In the winter, the road to the trailhead is closed near the ranches, many miles below Lily Lake Trail
, which provides access to this trail.
The land manager requests dogs be leashed. Dogs will do fine on this run, but will keep you on the trail and off the fun (but short) scramble below the summit.
Features: Fall Colors — Views — Wildflowers — Wildlife
This is an excellent run. With moderate grades, steepening only with technicality, the vast majority of this can be run at a good clip. Once above 13,200 ft, the going is rocky and steep, but everything below is Forest-friendly.
Run one mile from Lily Lake Trailhead on Lily Lake Trail
over mostly flat, clear terrain before coming to a trail junction with a sign for Lily Lake. Staying left will put you on this trail. In another hundred yards or so, cross a river on some rocks and/or downed trees. Follow the trail away from the river, passing a boulder field on your left at around 10,800 ft.
From here, the grade cranks up. Follow the trail up 600 ft and come to a low-grade drainage to your right. Follow the trail along the gully before running back into the trees. Reach tree line at around 12,000 ft, just about 3 miles in. The going is slower from here.
Drop a hundred feet or so, heading to the left into the basin between Mt. Lindsey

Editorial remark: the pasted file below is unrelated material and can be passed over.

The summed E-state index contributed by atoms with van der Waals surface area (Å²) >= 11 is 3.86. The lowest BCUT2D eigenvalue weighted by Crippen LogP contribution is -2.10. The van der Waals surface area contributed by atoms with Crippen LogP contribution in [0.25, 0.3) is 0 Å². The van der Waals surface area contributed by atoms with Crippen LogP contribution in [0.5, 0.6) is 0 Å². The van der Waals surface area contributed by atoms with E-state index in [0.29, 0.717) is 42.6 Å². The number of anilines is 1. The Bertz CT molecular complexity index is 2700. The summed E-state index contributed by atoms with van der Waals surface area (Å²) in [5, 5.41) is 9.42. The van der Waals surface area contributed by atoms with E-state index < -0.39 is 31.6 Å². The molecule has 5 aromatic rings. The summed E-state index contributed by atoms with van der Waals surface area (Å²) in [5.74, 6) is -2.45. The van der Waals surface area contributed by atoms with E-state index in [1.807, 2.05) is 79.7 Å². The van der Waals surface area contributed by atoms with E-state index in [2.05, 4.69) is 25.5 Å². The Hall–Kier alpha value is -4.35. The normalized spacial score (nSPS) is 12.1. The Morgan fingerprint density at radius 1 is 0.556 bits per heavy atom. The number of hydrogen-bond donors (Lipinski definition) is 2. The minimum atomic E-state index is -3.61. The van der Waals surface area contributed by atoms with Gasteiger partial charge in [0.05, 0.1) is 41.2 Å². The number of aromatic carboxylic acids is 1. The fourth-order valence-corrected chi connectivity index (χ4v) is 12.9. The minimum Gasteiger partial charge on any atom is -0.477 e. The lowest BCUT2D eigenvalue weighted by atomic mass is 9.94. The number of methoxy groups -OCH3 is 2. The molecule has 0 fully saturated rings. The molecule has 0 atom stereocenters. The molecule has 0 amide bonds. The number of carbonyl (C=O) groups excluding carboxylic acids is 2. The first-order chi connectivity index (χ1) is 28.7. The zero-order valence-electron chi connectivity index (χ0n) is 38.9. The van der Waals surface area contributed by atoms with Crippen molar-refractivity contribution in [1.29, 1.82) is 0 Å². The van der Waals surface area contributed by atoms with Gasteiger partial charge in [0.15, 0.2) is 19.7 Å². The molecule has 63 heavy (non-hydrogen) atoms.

and the Blanca Massif. Follow the mostly class 1, occasionally rocky trail southeast. Come to a flat area around 12,200 ft before continuing back up to reach another flat area at 13,000 ft. It's rockier from here on out. Reach the 13,200 ft saddle between Iron Nipple (13,000 ft, to the left) and Mt. Lindsey
(14,042 ft, to the right).
Follow the trail to the right along the rocky saddle. The northwest ridge is fairly clear, with a brief, steep face about halfway up. The rock here is solid. The gully to the left, which is the standard route, is loose and unpleasant, but makes for an easier descent. Follow the trail, running left of the ridge, onto a talus field below a steep gully. Run up and to the right across the talus, reaching the bottom of the gully in a few hundred feet. Continue up the rocky, loose gully for about 300 ft before coming back to a gravel trail. You may encounter climbers coming from the ridge below. From here, it's just a couple hundred yards to the summit.
There aren't a lot of wildflowers in this area: expect lush forest down low and a grassy basin up high. Marmots and pika are everywhere, though.